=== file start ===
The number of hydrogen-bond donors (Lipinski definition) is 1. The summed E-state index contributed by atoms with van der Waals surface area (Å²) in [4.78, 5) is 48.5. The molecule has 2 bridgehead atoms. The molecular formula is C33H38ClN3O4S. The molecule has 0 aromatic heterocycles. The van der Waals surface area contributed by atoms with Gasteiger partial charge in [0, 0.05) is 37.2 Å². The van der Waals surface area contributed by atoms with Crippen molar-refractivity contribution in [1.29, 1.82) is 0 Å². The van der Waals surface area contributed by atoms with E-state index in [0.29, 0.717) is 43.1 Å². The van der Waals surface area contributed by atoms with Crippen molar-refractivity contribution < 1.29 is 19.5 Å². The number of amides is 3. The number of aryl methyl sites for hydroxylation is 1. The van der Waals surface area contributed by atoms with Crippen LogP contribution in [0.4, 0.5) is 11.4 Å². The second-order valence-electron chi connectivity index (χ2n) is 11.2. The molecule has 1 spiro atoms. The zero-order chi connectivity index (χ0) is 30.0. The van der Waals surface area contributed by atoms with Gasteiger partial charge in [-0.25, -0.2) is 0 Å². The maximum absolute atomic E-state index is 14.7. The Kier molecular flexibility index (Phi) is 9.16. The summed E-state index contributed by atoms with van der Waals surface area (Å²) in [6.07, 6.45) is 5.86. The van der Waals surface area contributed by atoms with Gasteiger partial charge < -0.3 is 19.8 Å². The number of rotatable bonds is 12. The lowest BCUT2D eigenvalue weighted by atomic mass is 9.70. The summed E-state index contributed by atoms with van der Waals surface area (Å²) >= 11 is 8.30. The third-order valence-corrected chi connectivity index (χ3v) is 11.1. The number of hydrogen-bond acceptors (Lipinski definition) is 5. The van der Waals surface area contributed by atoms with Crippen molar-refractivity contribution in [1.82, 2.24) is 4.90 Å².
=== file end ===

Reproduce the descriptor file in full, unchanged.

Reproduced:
The number of hydrogen-bond donors (Lipinski definition) is 1. The summed E-state index contributed by atoms with van der Waals surface area (Å²) in [4.78, 5) is 48.5. The molecule has 2 bridgehead atoms. The molecular formula is C33H38ClN3O4S. The molecule has 0 aromatic heterocycles. The van der Waals surface area contributed by atoms with Gasteiger partial charge in [0, 0.05) is 37.2 Å². The van der Waals surface area contributed by atoms with Crippen molar-refractivity contribution in [1.29, 1.82) is 0 Å². The van der Waals surface area contributed by atoms with E-state index in [0.29, 0.717) is 43.1 Å². The van der Waals surface area contributed by atoms with Crippen molar-refractivity contribution < 1.29 is 19.5 Å². The number of amides is 3. The number of aryl methyl sites for hydroxylation is 1. The van der Waals surface area contributed by atoms with Crippen LogP contribution in [0.4, 0.5) is 11.4 Å². The second-order valence-electron chi connectivity index (χ2n) is 11.2. The molecule has 1 spiro atoms. The zero-order chi connectivity index (χ0) is 30.0. The van der Waals surface area contributed by atoms with Gasteiger partial charge in [-0.25, -0.2) is 0 Å². The maximum absolute atomic E-state index is 14.7. The Kier molecular flexibility index (Phi) is 9.16. The summed E-state index contributed by atoms with van der Waals surface area (Å²) in [6.07, 6.45) is 5.86. The van der Waals surface area contributed by atoms with Gasteiger partial charge < -0.3 is 19.8 Å². The number of rotatable bonds is 12. The lowest BCUT2D eigenvalue weighted by atomic mass is 9.70. The summed E-state index contributed by atoms with van der Waals surface area (Å²) >= 11 is 8.30. The third-order valence-corrected chi connectivity index (χ3v) is 11.1. The number of hydrogen-bond acceptors (Lipinski definition) is 5. The van der Waals surface area contributed by atoms with Crippen molar-refractivity contribution in [1.82, 2.24) is 4.90 Å².